Latest figures from the Development Bank of Namibia (DBN) shows that the Erongo Region has overtaken the Khomas Region in terms of the value of loans given to businesses on a quartely basis.
With 23.3% of total loans given out by DBN in the second quarter of 2012, the Erongo Region has benefited from the bank's new policy of having all regions benefit meaningfully from the loans advanced.
In the quarter ended 30 June, the Development Bank of Namibia approved N$81.4 million in loans. Of this, 70% of financing was approved for SMEs while corporate business approvals amounted to 24.9% and guarantees 5.1% respectively.
The bulk of financing went to the construction industry, which received N$26.4 million followed by wholesale, retail trade, and repairs, which received loan approvals amounting to N$21.4 million.
DBN's Head of Lending, Martin Inkumbi said: "The results of the second quarter show that SMEs continued to receive the bulk of approvals. This is a result of the uptake of DBN's bridging finance product, through which contractors receive financing to carry out contract and tender-based jobs. Bridging finance approvals amounted to N$ 46.6 million to implement tenders valued at N$ 261.5 million."
As a result of the new loans, 488 new and 757 temporary jobs were created while jobs retained amounted to 309. Of the approvals, 94% went towards financing Black Economic Empowerment (BEE) initiatives and 19% of that amount to female BEE ownership.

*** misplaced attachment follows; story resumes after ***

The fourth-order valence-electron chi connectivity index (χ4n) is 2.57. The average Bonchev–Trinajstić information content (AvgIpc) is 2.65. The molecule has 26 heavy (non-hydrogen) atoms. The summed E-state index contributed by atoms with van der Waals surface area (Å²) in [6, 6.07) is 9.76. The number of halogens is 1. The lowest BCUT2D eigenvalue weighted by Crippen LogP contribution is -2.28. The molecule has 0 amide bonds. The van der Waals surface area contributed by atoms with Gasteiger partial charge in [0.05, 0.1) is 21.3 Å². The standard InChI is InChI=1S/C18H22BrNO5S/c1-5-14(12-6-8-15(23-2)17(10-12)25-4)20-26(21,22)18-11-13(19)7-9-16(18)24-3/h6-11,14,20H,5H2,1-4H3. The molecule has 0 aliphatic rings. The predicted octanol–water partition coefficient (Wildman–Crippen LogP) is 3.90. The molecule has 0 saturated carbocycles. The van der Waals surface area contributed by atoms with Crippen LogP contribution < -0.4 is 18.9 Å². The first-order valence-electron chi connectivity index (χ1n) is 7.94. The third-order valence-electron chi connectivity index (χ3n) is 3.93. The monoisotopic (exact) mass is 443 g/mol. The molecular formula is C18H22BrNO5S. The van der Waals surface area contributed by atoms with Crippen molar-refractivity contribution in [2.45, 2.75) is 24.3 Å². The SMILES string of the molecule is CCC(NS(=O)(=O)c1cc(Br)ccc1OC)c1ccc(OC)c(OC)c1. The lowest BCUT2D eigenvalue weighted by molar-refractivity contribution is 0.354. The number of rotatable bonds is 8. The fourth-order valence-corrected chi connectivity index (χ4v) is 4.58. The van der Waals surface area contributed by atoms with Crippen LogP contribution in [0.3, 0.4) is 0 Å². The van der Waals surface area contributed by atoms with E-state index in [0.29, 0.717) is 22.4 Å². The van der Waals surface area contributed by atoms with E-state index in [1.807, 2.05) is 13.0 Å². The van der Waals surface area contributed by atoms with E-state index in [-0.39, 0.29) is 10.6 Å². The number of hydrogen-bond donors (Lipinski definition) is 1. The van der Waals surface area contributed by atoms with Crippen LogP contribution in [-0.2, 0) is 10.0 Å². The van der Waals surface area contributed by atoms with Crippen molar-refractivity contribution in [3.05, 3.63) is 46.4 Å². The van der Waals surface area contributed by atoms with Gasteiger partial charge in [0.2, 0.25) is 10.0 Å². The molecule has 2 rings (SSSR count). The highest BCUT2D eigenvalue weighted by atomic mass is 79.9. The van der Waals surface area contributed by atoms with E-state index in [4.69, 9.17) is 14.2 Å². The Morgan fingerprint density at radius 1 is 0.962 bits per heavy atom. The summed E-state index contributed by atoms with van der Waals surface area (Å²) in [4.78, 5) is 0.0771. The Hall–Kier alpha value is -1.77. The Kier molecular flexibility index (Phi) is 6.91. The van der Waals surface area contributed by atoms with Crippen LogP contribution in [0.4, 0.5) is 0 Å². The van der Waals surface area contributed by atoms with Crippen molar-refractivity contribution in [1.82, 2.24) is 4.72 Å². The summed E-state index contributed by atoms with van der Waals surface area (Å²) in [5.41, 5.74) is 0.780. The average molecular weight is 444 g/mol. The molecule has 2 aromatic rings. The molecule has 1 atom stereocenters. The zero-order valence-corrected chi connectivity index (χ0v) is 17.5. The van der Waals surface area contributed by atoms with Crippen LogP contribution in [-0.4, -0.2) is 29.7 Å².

At the end of the second quarter, the DBN had a total of 487 clients on its loan book, of which 76 are large corporate businesses and 411 are SMEs.
DBN's CEO, Samuel Nuyoma recently told The Economist that the bank ,going forward, will deliberately limit each region's total loan allocation to 30% in order for the bank's loans to have an impact across the country.
He said: "Are we having an impact so that Namibia in its totality is contributing to economic development? To what extent is our support being spread so that we dont have concetration in one region?
"As a natural phenomena, Khomas region because of it being the business hub of Namibia will always have a greater concentration but we have to limit it.
"As a matter of policy no region should have more than 30% of the assistance given."